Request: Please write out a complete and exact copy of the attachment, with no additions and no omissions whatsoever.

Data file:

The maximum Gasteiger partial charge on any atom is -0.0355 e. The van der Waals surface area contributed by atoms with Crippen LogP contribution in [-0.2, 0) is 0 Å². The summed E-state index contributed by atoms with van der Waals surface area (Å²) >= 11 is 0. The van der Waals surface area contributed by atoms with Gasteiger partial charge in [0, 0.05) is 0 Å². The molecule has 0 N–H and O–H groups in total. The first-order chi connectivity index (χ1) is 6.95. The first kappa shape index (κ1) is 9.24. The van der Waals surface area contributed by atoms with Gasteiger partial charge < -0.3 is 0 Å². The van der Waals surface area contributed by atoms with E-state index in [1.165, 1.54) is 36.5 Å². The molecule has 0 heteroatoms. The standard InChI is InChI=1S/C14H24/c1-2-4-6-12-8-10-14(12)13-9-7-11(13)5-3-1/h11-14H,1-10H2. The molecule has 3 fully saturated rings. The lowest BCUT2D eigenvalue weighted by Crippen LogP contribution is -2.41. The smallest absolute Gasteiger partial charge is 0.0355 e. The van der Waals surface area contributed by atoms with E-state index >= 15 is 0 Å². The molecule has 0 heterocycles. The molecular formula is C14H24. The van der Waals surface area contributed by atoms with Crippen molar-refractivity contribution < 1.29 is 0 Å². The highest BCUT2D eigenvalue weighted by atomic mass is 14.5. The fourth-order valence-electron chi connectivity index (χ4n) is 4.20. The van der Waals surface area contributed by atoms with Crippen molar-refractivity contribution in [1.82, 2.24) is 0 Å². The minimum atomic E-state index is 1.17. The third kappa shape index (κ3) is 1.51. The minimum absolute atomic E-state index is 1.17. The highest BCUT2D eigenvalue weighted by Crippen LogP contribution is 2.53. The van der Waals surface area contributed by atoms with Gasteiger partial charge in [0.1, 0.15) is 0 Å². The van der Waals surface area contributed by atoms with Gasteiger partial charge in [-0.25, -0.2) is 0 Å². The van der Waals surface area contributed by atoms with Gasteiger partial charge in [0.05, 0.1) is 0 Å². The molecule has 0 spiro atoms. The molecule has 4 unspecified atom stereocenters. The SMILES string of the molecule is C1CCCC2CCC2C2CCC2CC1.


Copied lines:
The maximum Gasteiger partial charge on any atom is -0.0355 e. The van der Waals surface area contributed by atoms with Crippen LogP contribution in [-0.2, 0) is 0 Å². The summed E-state index contributed by atoms with van der Waals surface area (Å²) >= 11 is 0. The van der Waals surface area contributed by atoms with Gasteiger partial charge in [0, 0.05) is 0 Å². The molecule has 0 N–H and O–H groups in total. The first-order chi connectivity index (χ1) is 6.95. The first kappa shape index (κ1) is 9.24. The van der Waals surface area contributed by atoms with Gasteiger partial charge < -0.3 is 0 Å². The van der Waals surface area contributed by atoms with E-state index in [1.165, 1.54) is 36.5 Å². The molecule has 0 heteroatoms. The standard InChI is InChI=1S/C14H24/c1-2-4-6-12-8-10-14(12)13-9-7-11(13)5-3-1/h11-14H,1-10H2. The molecule has 3 fully saturated rings. The lowest BCUT2D eigenvalue weighted by Crippen LogP contribution is -2.41. The smallest absolute Gasteiger partial charge is 0.0355 e. The van der Waals surface area contributed by atoms with E-state index >= 15 is 0 Å². The molecule has 0 heterocycles. The molecular formula is C14H24. The van der Waals surface area contributed by atoms with Crippen molar-refractivity contribution < 1.29 is 0 Å². The highest BCUT2D eigenvalue weighted by atomic mass is 14.5. The fourth-order valence-electron chi connectivity index (χ4n) is 4.20. The van der Waals surface area contributed by atoms with Crippen molar-refractivity contribution in [1.82, 2.24) is 0 Å². The minimum atomic E-state index is 1.17. The third kappa shape index (κ3) is 1.51. The minimum absolute atomic E-state index is 1.17. The highest BCUT2D eigenvalue weighted by Crippen LogP contribution is 2.53. The van der Waals surface area contributed by atoms with Gasteiger partial charge in [0.1, 0.15) is 0 Å². The van der Waals surface area contributed by atoms with Gasteiger partial charge in [-0.25, -0.2) is 0 Å². The van der Waals surface area contributed by atoms with Gasteiger partial charge in [0.05, 0.1) is 0 Å². The molecule has 0 spiro atoms. The molecule has 4 unspecified atom stereocenters. The SMILES string of the molecule is C1CCCC2CCC2C2CCC2CC1.